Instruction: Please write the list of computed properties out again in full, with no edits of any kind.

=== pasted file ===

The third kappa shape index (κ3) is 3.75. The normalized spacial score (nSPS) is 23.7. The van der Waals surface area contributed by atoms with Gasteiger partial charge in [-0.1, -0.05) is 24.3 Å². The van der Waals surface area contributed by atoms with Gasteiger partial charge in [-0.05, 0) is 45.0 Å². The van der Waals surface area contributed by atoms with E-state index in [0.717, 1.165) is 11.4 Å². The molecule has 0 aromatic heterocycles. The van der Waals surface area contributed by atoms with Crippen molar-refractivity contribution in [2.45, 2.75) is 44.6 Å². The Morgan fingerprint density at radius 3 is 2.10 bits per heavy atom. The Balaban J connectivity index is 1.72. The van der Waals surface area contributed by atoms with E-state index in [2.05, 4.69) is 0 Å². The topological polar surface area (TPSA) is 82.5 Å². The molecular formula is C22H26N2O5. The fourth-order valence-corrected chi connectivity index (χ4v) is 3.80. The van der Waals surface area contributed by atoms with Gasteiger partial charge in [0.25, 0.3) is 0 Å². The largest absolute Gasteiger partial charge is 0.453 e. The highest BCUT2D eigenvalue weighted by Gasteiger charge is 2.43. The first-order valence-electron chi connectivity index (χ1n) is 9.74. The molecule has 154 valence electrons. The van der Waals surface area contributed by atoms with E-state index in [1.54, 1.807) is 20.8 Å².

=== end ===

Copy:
The third kappa shape index (κ3) is 3.75. The normalized spacial score (nSPS) is 23.7. The van der Waals surface area contributed by atoms with Gasteiger partial charge in [-0.1, -0.05) is 24.3 Å². The van der Waals surface area contributed by atoms with Gasteiger partial charge in [-0.05, 0) is 45.0 Å². The van der Waals surface area contributed by atoms with E-state index in [0.717, 1.165) is 11.4 Å². The molecule has 0 aromatic heterocycles. The van der Waals surface area contributed by atoms with Crippen molar-refractivity contribution in [2.45, 2.75) is 44.6 Å². The Morgan fingerprint density at radius 3 is 2.10 bits per heavy atom. The Balaban J connectivity index is 1.72. The van der Waals surface area contributed by atoms with E-state index in [2.05, 4.69) is 0 Å². The topological polar surface area (TPSA) is 82.5 Å². The molecular formula is C22H26N2O5. The fourth-order valence-corrected chi connectivity index (χ4v) is 3.80. The van der Waals surface area contributed by atoms with Gasteiger partial charge in [0.25, 0.3) is 0 Å². The largest absolute Gasteiger partial charge is 0.453 e. The highest BCUT2D eigenvalue weighted by Gasteiger charge is 2.43. The first-order valence-electron chi connectivity index (χ1n) is 9.74. The molecule has 154 valence electrons. The van der Waals surface area contributed by atoms with E-state index in [1.54, 1.807) is 20.8 Å².